PASADENA >> Firefighters rescued three football fans late Saturday after they tumbled into a dry flood-control channel in the parking lot of the Rose Bowl just after the USC vs. UCLA game, officials said.
The two women and one man, who estimated to be in their 20s, suffered “minor to moderate” injuries in the mishap, which took place about 9:15 p.m. in parking lot 7 of the stadium, 1001 Rose Bowl Drive, Pasadena Fire Department spokeswoman Lisa Derderian said.
The three had just left the stadium, where UCLA defeated rival USC 38-20 in an anticipated game that came to an end shortly before 8:30 p.m.
They had been walking along the channel when they slipped and fell in, tumbling about 20 feet down a steep slope into the concrete channel, officials said.
Paramedics took the two women and man to an area hospital for treatment.
ANGELES NATIONAL FOREST — In an effort to curb all-to-common rescue calls at a popular recreation site in the Angeles National Forest, officials have announced the Eaton Canyon Upper Falls will be off-limits starting Friday.
The 84-acre closure is planned to stem the dozens of annual mishaps, some of them fatal, on the slippery and treacherous terrain near the second waterfall in Eaton Canyon, U.S. Forest Service officials said in a written statement.
“The user-created trail to the lower waterfalls is not the dangerous portion,” the statement said. “It is the area around the second waterfall that is creating the increase in rescues and deaths.”
Officials have handled 60 rescues near the second waterfall in 2012 alone, and five deaths have been reported there since 2011.
“In particular, hikers ignore warning signs and climb the canyon’s crumbling walls in search of the second waterfall, enticed by social media videos that encourage and challenge people to risk their own lives and those of emergency responders,” according to the USFS statement.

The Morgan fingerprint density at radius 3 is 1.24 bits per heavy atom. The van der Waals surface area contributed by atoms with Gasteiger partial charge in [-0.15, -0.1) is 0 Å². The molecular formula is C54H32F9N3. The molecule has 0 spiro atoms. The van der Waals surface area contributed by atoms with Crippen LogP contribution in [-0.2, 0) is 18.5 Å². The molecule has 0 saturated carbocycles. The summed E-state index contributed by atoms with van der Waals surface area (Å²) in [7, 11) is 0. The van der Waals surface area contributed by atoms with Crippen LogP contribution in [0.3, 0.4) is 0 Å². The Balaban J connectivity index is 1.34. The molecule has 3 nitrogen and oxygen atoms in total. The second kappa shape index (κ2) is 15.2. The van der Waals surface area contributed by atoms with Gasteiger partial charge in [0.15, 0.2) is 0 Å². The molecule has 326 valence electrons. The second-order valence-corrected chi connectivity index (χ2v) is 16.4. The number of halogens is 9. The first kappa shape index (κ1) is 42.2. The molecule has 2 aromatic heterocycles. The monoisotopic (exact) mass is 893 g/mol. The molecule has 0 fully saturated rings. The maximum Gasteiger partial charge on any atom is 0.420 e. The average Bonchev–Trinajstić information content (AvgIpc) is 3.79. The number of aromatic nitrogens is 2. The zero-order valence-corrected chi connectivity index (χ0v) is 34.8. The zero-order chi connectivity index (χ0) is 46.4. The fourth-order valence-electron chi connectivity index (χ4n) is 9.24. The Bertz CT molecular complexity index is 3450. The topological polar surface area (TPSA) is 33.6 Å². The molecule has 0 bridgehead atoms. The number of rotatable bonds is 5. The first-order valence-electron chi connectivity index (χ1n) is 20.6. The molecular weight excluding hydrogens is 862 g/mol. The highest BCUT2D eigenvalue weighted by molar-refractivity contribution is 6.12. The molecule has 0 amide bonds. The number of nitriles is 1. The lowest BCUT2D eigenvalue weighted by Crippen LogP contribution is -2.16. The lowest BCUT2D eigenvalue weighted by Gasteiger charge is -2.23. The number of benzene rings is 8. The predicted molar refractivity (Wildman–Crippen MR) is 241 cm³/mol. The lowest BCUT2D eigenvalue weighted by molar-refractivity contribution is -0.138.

The closure area, “has been kept to an absolute minimum in hopes of changing the behavior of those who ignore the warning signs and continue to place themselves and emergency responders in danger,” according to the USFS.
Additionally, officials plan to continue their public awareness campaign regarding the dangers at the second waterfall of Eaton Canyon and enforce the closure.
Those found violating the closure may be receive a $5,000 fine, up to six months in jail, or both.
VENICE – Nine people were hurt, and at least one needed CPR, as an unusual summer beach lightning storm spread danger from Catalina Island to the shores of Santa Monica Bay on Sunday.
Witnesses said the Coast Guard was helping search the popular beach, as at least one person believed to be in the water was still unaccounted for two hours after the thunderstorm moved through. And photos of a stricken diver being worked on by paramedics on the beach surfaced on social media.
City fire paramedics set up a triage and treatment center on the crowded beach near Washington Boulevard, and one patient was rushed to the Ronald Reagan UCLA Medical Center.
Two of the victims were critically hurt, city fire spokeswoman Katherine Mann said. The other eight had lesser injuries, with one hospitalized for panic.
Eight adults and a 15-year-old youth were hurt on the beach, but reports of a swimmer hurt in the water and picked up by a Baywatch boat were struck down by the county fire department. County Baywatch crews were on scene, but it was not immediately clear if they treated anyone.
- City News Service
PHOTO courtesy of @Venice311
… FULL STORY
A 57-year-old man suffered injuries described as minor when he was struck by lighting on the Catalina Island Golf Course, Los Angeles County Fire Department Capt. Dave Gillotte said.
“He took an indirect hit,” the captain said. Lighting struck near the man at the Catalina Island Golf Course, travelled down a fence and shocked the man, knocking him off his feet.
Los Angeles County and Avalon fire officials treated the man for minor injuries, “primarily injuries from the fall,” Gillotte said. The man was taken to a hospital for further evaluation.